• Lots of wisdom in this, yet you also do have to have the willingness to do something for a long time. If you enjoy something, you are more likely to stick with it so you get mastery. To me, "right fit" work is doing what fits your talent, aptitude, attitude, desired impact, and satisfaction. Hard work is required for the last two!

  • This article is predicated on a fundamental error in logic. The vast majority of people do not have ENDURING passions when it comes to interests. In fact, you take any hobby that someone loves beyond reckoning and make them work at it for 8+ hours a day and it will be a short trip to hating Mondays again AND they will have lost their hobby to boot. The human brain is wired to stop producing dopamine once something is learned to the degree of being second nature. Your physiology will not release mood enhancing chemicals in response to stimuli that are extremely familiar. Human interaction, conversely, will continue to produce various neurotransmitters that create engagement, positive or negative. People who have done the same boring job for many years and consider it a calling have a) found a way to keep learning and finding NEW stimuli in that job, b) have a job that requires a lot of interpersonal contact, or c) they have below average intelligence. Novelty is engagement.

  • Hey liked it the way you use terminology to explain that sticks with reality not just bombardment of old words . It's really work this way, people should know the functioning of brain.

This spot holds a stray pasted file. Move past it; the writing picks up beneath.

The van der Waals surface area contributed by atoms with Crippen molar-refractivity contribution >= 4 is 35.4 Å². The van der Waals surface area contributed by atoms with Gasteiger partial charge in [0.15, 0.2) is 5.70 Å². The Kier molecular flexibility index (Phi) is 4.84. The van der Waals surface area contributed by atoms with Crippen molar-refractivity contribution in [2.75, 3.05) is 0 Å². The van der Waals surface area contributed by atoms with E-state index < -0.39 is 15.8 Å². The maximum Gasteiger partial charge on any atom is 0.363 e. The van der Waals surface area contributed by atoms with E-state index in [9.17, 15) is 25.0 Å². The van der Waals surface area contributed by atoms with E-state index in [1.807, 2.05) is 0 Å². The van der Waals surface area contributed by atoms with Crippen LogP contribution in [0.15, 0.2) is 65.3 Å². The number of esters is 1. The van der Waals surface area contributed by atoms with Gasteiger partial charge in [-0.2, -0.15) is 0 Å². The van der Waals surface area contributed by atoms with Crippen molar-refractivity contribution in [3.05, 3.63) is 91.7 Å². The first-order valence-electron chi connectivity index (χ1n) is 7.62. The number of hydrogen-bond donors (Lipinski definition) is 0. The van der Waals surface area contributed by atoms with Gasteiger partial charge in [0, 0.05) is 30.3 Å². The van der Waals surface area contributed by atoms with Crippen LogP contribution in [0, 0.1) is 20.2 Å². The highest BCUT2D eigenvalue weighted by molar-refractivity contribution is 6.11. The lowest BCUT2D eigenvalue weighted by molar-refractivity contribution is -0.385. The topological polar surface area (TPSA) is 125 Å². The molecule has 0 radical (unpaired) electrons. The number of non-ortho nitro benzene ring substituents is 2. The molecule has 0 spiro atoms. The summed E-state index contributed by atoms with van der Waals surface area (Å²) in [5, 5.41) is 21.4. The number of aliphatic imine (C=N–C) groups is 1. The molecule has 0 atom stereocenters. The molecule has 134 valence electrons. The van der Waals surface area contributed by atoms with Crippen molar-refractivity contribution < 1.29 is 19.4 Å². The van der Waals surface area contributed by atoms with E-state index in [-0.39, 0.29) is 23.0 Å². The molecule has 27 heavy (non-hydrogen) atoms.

• Follow your passion is a very idealistic way of thinking especially in North America. The truth is that in life, the 80-10-10 rule applies. 80 percent of the time work is routine, 10 percent we hate, 10 percent we enjoy. we just need to amplify the 10 perfect we love.

    For instance, a "starving" artist will follow his passion but with out business acumen will likely live a horrible life.

  • frabis

    As someone who has taken the recommended path and reaped a lifetime of frequent career dissatisfaction, I couldn't disagree more with this article.

    Part of the problem is failure to differentiate between passion - which to me implies a personal sense of meaningfulness - and simple enjoyment. I may enjoy sleeping in on weekends and doing the Sunday crossword, but clearly nobody is going to get paid to do that. Superficial pleasures, of which we all have many, don't imply passion. The key is identifying what activities give your life a deeper sense of meaning or purpose, and then - no easy task, but necessary - figuring out in what environments consonant with your values you might be paid for engaging in these.

    That said, it's helpful to (at least attempt to) perform any task, regardless of how small or mundane, with a sense of mindfulness and awareness, and to do it as well as we can.

  • It's True that "Be patient. Passion comes with mastery and time", but Which one you want to pursue. It has to be the one you love doing, or you care about.

    From my experience, forcing myself to grow passion from things i'm not into has lead to frustration, since has weak foundation. I believe there are may choices out there. So what I did, I reset my self, quit my job, learn new passion, grow it into skill, and create new business out of it.

    Many has underestimate passion since it's a bit overrated. I think Passion is the fundamental base of great works & creation.

  • Joyce Kawasaki